The story of Highfield Hall coincides
with the arrival of the railroad in Falmouth on July 18, 1872.
The ability to reach Cape Cod from Boston or from New York
by train transformed the area from a quiet farming and fishing
community to an exuberant summer community. Middle class families
stayed in inns, many of them homes converted to lodgings to
handle the explosion of summer visitors. Wealthier families eventually
built seaside estates in areas such as Quissett, Chapoquoit
the first newcomers escaping the heat of the city were the Beebes
of Boston. James Madison Beebe, wealthy from various dry goods
and manufacturing businesses, and his wife, Esther E. Beebe,
first converted the Thomas Swift House on Shore Street to a
summer home they called Vineyard Lodge. They subsequently bought
more than 700 acres of land on the hill above the railroad
station, more than half of which has been preserved as Beebe
After the death of James Beebe
in 1875, his children built two grand residences on the hill.
Brothers Pierson and Franklin and sister Emily built a lavish "summer
cottage" in the Queen Anne stick style modeled after the
British Pavilion in the great 1876 Philadelphia Centennial
Exposition. Highfield Hall was completed in 1878, and its sister
mansion, Tanglewood, where the J. Arthur Beebes took up residence,
was finished in 1879. Thus began over fifty years of Beebes
living and entertaining in their "summer cottages" at
Highfield. In its heyday, the hill must have been a bustling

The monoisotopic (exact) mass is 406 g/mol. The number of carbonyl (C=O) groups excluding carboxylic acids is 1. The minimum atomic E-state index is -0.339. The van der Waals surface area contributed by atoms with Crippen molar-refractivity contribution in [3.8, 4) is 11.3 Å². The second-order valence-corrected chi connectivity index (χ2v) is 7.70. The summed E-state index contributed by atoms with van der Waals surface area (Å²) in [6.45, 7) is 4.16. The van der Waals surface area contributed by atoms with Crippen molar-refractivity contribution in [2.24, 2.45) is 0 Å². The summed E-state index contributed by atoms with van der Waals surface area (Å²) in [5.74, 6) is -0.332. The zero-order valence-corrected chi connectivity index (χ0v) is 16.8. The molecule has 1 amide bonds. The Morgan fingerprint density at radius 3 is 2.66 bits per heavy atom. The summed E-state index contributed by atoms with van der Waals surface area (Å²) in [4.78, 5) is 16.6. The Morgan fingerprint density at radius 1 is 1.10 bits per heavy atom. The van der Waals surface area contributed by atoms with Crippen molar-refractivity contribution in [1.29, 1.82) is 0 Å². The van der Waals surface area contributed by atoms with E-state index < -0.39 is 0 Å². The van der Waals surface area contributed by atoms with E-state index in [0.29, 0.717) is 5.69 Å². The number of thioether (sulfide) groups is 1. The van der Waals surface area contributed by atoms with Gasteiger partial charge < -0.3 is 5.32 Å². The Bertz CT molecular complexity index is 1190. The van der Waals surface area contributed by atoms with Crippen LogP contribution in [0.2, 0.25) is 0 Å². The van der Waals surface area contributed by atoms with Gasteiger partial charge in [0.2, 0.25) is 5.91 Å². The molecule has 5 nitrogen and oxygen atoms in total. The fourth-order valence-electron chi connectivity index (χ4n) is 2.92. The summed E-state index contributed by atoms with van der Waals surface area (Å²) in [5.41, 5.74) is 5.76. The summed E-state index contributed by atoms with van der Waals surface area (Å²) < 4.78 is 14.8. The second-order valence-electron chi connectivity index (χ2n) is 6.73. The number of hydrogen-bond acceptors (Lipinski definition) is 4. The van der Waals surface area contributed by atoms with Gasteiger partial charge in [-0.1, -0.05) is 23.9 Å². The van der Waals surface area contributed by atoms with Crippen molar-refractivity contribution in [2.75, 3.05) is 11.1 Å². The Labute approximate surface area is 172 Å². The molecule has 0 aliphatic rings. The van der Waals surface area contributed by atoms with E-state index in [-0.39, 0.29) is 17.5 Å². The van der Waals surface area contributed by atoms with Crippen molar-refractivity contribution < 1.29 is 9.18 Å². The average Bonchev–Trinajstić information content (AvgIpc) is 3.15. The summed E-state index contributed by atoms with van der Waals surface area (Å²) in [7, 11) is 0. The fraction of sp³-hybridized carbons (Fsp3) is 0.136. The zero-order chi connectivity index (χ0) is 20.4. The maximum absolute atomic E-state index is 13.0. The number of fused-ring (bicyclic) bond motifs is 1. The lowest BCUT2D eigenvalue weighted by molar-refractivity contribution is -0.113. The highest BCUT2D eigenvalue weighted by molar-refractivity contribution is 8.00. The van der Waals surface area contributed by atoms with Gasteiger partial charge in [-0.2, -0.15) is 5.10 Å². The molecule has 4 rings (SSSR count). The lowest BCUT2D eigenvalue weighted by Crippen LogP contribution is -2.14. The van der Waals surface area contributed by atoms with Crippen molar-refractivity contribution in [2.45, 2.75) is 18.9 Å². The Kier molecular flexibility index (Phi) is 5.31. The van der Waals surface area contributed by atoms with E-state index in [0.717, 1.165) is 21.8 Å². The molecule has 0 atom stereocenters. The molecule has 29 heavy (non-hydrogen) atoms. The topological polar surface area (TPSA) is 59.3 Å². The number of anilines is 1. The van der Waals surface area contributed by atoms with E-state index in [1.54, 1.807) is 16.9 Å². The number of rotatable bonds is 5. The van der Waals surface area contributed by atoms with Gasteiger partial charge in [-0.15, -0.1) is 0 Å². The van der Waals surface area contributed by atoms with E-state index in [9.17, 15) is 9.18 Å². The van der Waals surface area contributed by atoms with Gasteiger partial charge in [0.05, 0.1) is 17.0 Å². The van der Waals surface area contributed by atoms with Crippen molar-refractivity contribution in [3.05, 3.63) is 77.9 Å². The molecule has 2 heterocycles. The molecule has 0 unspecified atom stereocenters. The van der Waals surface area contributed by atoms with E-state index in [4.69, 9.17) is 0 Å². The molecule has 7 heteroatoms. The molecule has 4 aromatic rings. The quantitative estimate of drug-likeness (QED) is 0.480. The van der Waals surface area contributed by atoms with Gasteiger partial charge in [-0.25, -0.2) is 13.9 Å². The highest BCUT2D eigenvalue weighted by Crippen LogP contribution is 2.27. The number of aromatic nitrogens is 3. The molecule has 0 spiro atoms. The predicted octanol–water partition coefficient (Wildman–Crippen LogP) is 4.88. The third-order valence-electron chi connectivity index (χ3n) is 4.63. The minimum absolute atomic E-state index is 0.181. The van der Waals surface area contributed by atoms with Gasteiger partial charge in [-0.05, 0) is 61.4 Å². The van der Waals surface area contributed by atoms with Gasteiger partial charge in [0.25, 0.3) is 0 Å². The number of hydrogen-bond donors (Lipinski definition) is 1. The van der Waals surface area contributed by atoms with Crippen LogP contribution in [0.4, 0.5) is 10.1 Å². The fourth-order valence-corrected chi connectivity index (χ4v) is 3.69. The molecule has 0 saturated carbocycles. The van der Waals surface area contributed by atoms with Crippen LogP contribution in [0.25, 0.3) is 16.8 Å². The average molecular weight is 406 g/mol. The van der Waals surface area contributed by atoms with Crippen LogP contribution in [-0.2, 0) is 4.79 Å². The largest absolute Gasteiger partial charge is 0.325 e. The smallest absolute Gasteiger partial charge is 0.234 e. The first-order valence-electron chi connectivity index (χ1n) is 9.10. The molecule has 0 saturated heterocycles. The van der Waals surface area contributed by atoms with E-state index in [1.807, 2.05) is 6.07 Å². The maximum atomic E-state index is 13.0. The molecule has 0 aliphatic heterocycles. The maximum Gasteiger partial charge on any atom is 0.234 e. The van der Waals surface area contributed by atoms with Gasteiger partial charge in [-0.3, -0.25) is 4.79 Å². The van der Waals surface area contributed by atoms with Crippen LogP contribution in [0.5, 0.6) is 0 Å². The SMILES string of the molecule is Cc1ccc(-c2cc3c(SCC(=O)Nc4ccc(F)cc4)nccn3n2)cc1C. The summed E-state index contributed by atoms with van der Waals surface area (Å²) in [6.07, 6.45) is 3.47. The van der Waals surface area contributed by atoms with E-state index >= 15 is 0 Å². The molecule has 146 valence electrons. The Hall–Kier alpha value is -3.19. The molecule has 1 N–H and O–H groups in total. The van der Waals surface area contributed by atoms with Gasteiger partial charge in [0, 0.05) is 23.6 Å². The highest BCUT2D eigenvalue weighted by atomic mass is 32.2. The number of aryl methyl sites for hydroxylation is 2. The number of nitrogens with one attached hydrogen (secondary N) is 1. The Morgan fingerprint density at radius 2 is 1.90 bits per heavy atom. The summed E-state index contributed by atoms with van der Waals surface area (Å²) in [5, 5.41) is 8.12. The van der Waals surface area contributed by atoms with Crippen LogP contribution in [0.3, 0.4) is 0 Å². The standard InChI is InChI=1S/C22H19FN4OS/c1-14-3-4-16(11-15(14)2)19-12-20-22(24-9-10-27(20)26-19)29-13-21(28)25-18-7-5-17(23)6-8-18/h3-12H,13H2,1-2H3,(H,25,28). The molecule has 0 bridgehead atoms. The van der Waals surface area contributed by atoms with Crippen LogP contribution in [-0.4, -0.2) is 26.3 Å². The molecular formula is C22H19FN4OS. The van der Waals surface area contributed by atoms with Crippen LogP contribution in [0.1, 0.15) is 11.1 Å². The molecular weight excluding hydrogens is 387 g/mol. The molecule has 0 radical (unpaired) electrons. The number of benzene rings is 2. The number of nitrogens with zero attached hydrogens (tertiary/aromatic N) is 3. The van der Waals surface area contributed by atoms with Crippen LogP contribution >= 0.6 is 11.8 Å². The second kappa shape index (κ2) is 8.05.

scene. The miles of carriage trails, riding trails, gardens,
two huge homes, and numerous outbuildings required a small
army of servants to maintain. The Beebes even started a farm
on Shore Street to provide produce for their Falmouth and Boston
Highfield Hall, built in 1878
Tanglewood, completed in 1879
The Beebes were undoubtedly a formidable family.
The children made an impact on Falmouth with their financial
support for the building of St. Barnabas Church on Main Street
(1890) in memory of their parents, St. Barnabas House (1890),
a carriage shed (1894) for the church which in 1962 was converted
into a garden chapel, and conversion of the Bodfish House into
the Rectory (1901). For some years in the 1880s, the Beebes
were the largest taxpayers in Falmouth.
Franklin, the last of the Beebe children, died
in 1932. After that, Highfield Hall passed through a succession
of owners, each with a dream for its use. First, in the thirties,
E.H. Bristol wanted to turn it into a health resort. That was
succeeded by two dreams in the forties: J. Elwin Wright, a
religious revivalist, wanted it to become a religious hotel
and retreat. Subsequently, Arthur J. Beckhard ran the two mansions
as hotels and converted the former stable into what is now
The Ter Heuns and Highfield
In 1949, the entire Beebe estate was purchased by DeWitt
Ter Heun, a friend of Arthur Beckhard. TerHeun and his wife loved the theater and the opera and hoped to turn the Highfield estate into a center for the performing arts. They launched a training ground for student actors, inviting first Williams College and then Oberlin College to perform at Highfield Theatre. The couple remodeled Highfield Hall to serve as their summer residence, adding a plantation-style front on the building. A portion of the house was in use as a dormitory by the theater company, while all of Tanglewood was used for that purpose. Mr. TerHeun's daughter, Patricia, converted the Tanglewood stable into an art gallery, showing the works of abstract artists such as Jackson Pollack and Robert Motherwell. The TerHeun summers were alive with theater, art, and culture on the hill.